Commentary by Hovak Najarian
Vanitas Still-Life with Bouquet and a Skull, oil on canvas, c.1642, Adriaen van Utrecht, 1599-1652
In a book titled, The Painted Word, Tom Wolf gives an account of a New York Times art critic who was unable to comment on a painting because he did not know the theory behind it. Instead of a picture being worth a thousand words, today it may take a thousand words to help us understand a painting. This often is true of abstract art but it may be true of “realistic” paintings as well. Art is created in an historical time period and understanding the context in which it was made is essential to its meaning. A person looking at Adriaen van Utrecht’s “Vanitas Still-Life with a Bouquet and a Skull,” without regard to the wealthy merchant class and the Protestant Reformation in The Netherlands during the seventeenth century, may think the skull is very much out of place and that it ruins an otherwise perfectly pleasant still-life.
In van Utrecht’s painting we see some of the recurring themes and objects of the vanitas genre (the term vanitas is Latin for “vanity”). Although these paintings were created more than four hundred years ago, they continue to have a message for us today. A bouquet of lovely flowers is featured in this still-life. If we were to be asked why flowers exist, it is likely we would agree with Ralph Waldo Emerson (said of a rhodora), “If eyes were made for seeing, then beauty is its own excuse for being.” Flowers bring pleasure but even while enjoying them, we are aware of their short “shelf life.” In a vanitas, flowers symbolize the cycle of life and often they will be shown in their various stages – bud, full bloom, and faded. They remind us that like flowers we too come forth, mature, blossom, and then fade. Contained in the painting also are objects that represent the passing of time; thus they are reminders of the transient nature of life and our mortality. On the table is a chronometer (a portable timekeeping instrument) and an hourglass in a wooden case (in the background). A smoking pipe and drinking glasses represent time spent in empty pleasures.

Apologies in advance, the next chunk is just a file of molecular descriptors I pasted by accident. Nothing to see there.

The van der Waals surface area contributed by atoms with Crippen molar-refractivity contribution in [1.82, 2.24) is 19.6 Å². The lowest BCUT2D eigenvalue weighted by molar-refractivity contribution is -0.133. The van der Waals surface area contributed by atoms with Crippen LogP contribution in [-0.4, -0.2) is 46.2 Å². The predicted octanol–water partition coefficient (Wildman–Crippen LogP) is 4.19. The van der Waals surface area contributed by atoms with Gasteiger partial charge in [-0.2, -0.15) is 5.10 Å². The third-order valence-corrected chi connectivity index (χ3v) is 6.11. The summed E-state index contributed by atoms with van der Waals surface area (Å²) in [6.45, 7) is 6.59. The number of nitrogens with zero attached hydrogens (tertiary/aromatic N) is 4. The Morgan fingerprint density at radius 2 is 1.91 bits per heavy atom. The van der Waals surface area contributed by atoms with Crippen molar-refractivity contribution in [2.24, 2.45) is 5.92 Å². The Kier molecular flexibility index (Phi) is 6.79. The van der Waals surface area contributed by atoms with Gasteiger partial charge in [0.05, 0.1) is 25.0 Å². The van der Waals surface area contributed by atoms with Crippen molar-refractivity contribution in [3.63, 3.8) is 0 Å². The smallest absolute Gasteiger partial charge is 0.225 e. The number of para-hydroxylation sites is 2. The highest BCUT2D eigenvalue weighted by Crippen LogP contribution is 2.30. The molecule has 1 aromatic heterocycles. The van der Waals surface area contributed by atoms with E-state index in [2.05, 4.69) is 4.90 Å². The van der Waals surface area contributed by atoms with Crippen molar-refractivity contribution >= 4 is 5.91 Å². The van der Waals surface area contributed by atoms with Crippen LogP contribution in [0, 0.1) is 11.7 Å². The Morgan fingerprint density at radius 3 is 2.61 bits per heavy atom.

Items in the painting also represent treasures that were possessed typically by the wealthy Dutch merchants of Antwerp; a string of pearls, a gold chain, a ring, and money. The wealthy often displayed items such as rare sea shells; a nautilus is on the far right. A decorative pedestal serving dish above the nautilus denotes luxury.
As a reminder of the folly of acquiring treasures, vanitas often contained a skull; the universal symbol of death. In van Utrecht’s still life it is placed prominently atop a book that represents the limits of human knowledge. The skull’s presence among earthly treasures serves as a message, “As I am, so too you will be.” A crown of laurel leaves is placed over the skull to remind viewers that for the Christian there is victory over death.
There is irony in the fact that vanitas were expensive works of fine art and like other objects they too became commodities possessed by the wealthy.
Hovak Najarian © 2013